FEEDBACK ONLINE - ISSUE 8
soundstring cable technologies Interconnect and speaker cables, Part 2
as reviewed by Robert H. Levi
In Part One, I reviewed the Soundstring power cables (www.positive-feedback/soundstring), and found them to be musical and spot-on in every parameter that my Avalon Eidolon loudspeakers could reveal. I did prefer the Kimber Palladian cord, at three times the cost, on my REL sub, for its even greater impact, but the Soundstrings were more textured and realistic in the critical mids and have now replaced the Palladians, Taras, Tiffs, and Tices on seven components and two Power Wings. Now it's on to the interconnects. I connected these bad boys to all of my digital sources and my amps, preamp, and speakers. This system is all balanced. In system two, single-ended Soundstrings are connecting my modified Dynaco Stereo 70 to the passive Adcom preamp.
The Soundstrings' retail costs are as follows: 6-foot speaker cables $475, 8-foot speaker cables $532, 1-meter single-ended interconnects $419, 1-meter balanced interconnects $454, 3-meter balanced interconnects $502. All cables are shielded, and the unique RCA plugs are wood covered and gold plated, with spring-type center pins for tight fit. The very flexible interconnects are patented, and feature 10-gauge, multi-strand, oxygen-free copper covered in an elegant rayon cloth. (Please read the technical discussion in Part One for further details.)
First the conclusion, then the discussion. The Soundstring speaker cables bested the Kimber Silver Selects, with better imaging, more musical texturing, and less of a paper-ships-on-a-paper-sea effect. The Soundstrings sound more realistic, dynamic, and communicative. The Tara "The One" speaker cables also have many of these dynamic qualities, but less air and delicacy. They are also a bit lumpy in the lower mids, which the Soundstrings are not. The Soundstrings are smooth throughout the range, with nary a lump or bump at any frequency. Whoever designed these speaker cables knows music!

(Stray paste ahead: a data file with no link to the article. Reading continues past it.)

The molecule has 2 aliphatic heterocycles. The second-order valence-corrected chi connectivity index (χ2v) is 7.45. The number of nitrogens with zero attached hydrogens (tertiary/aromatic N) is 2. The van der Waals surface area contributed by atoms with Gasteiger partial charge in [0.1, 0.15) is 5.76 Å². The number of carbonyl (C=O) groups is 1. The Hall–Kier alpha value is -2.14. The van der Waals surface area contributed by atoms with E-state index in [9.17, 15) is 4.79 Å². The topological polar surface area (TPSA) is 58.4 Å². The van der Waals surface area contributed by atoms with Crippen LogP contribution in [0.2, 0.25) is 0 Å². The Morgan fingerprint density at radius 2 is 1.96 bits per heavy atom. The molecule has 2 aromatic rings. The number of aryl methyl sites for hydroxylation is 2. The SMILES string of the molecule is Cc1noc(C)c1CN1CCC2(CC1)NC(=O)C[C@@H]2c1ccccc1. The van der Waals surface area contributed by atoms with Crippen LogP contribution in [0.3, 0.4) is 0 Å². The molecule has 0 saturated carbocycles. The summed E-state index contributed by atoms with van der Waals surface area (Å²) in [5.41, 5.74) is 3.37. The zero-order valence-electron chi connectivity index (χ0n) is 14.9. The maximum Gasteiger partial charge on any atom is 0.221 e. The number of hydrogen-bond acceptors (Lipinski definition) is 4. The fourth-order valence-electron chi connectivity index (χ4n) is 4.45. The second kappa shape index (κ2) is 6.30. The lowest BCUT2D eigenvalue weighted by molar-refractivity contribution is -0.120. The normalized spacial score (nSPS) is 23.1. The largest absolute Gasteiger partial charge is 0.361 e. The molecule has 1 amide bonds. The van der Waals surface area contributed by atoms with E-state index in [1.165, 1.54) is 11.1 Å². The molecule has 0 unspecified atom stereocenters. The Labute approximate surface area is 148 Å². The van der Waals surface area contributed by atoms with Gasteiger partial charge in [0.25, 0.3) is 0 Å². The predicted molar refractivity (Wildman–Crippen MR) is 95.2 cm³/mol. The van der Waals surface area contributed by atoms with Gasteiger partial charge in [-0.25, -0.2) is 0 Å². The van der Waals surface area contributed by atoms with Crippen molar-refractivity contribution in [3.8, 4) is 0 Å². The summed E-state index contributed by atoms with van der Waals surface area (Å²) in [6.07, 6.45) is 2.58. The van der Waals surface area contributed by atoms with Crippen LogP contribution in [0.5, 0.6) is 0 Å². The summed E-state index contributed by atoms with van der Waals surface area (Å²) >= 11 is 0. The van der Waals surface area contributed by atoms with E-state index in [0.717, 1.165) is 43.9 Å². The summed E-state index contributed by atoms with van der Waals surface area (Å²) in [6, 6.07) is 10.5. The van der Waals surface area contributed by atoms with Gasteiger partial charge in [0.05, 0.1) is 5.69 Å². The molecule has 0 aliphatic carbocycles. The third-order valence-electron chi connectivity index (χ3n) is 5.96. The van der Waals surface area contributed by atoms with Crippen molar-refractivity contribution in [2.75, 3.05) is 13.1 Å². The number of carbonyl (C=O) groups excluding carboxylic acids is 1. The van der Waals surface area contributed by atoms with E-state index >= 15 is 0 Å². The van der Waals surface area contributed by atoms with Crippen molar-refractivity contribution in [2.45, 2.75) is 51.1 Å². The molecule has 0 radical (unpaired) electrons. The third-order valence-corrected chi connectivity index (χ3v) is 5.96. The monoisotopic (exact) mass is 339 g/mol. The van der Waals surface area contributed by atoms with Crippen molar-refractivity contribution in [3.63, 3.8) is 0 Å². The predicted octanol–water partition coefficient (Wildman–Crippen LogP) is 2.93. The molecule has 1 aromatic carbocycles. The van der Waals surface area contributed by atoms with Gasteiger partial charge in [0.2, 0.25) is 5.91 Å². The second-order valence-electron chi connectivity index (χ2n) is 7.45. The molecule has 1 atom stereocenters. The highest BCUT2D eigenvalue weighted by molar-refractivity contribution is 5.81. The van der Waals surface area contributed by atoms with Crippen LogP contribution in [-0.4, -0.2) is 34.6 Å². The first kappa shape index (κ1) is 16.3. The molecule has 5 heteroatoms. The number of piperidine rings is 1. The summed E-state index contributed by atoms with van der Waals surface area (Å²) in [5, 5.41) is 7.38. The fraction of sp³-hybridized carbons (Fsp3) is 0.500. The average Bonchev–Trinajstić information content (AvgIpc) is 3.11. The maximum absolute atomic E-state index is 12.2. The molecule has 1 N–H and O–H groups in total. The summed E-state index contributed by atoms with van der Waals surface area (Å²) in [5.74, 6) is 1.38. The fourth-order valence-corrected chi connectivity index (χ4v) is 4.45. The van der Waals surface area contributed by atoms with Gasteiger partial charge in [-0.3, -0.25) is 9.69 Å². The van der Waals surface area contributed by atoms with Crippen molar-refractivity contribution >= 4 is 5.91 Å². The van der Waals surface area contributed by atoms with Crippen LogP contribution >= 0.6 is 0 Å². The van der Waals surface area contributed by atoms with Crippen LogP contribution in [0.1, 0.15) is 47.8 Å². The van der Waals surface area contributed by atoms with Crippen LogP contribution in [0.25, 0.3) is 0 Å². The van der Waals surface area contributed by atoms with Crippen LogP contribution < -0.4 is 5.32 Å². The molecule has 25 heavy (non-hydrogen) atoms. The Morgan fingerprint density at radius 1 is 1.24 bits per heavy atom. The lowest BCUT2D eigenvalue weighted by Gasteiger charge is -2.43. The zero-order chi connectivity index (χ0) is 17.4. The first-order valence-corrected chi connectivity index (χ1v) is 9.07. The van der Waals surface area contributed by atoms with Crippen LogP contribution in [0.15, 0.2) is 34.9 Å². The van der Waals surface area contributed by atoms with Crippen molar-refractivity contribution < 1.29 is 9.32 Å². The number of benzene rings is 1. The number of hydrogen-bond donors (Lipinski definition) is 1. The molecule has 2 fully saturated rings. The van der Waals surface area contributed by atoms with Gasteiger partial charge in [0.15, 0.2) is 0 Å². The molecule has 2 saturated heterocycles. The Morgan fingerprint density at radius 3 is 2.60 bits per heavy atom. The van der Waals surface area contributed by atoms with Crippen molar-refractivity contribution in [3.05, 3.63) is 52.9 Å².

On first listen, the Kimbers appear a bit better at air and ambience than the Soundstrings, but what is happening with the Soundstrings is that the ambience seems to move down a couple of octaves, into the upper midrange. There is so much more midrange definition and hall ambience that the super highs sound less pronounced. Right to left and up to down, the soundstage is increased in size by this, and the entire presentation is more realistic. The Kimbers have less meat on the musical bone, while the Taras have too much. The Soundstrings are just right.
At one-tenth the cost of the Kimber or Tara speaker cables, the Soundstrings are the bargain of all bargains. This is certainly the best all-copper formulation I've heard, rivaling and often surpassing not only the Tara and Kimber but the MIT, Monster, and Transparent designs that have graced my system in the past five years. The Soundstrings did not seem slow compared to the silver formulations, either. Cymbals, flutes, snares, triangles, etc., were silvery and spot-on correct. Voices were more textured and realistic than I've heard at any time since I've owned the Avalons, and I mean take-your-breath-away realistic. On the Rutter Requiem on Reference Recordings or the Carmina Burana on Telarc, the voices were palpable.
Now that I've waxed enthusiastic about the speaker cables, let me do the same about the interconnects. I replaced my Kimber silver-and-copper, balanced Select interconnects from the digital sources to the Pass preamp and from the preamp to the Pass X600 amplifiers. With each substitution, I heard and reveled in more detail, smoothness, texture, soundstage, traction, slam, and realism. Depth was about the same, and air/ambience was again heightened in the mids.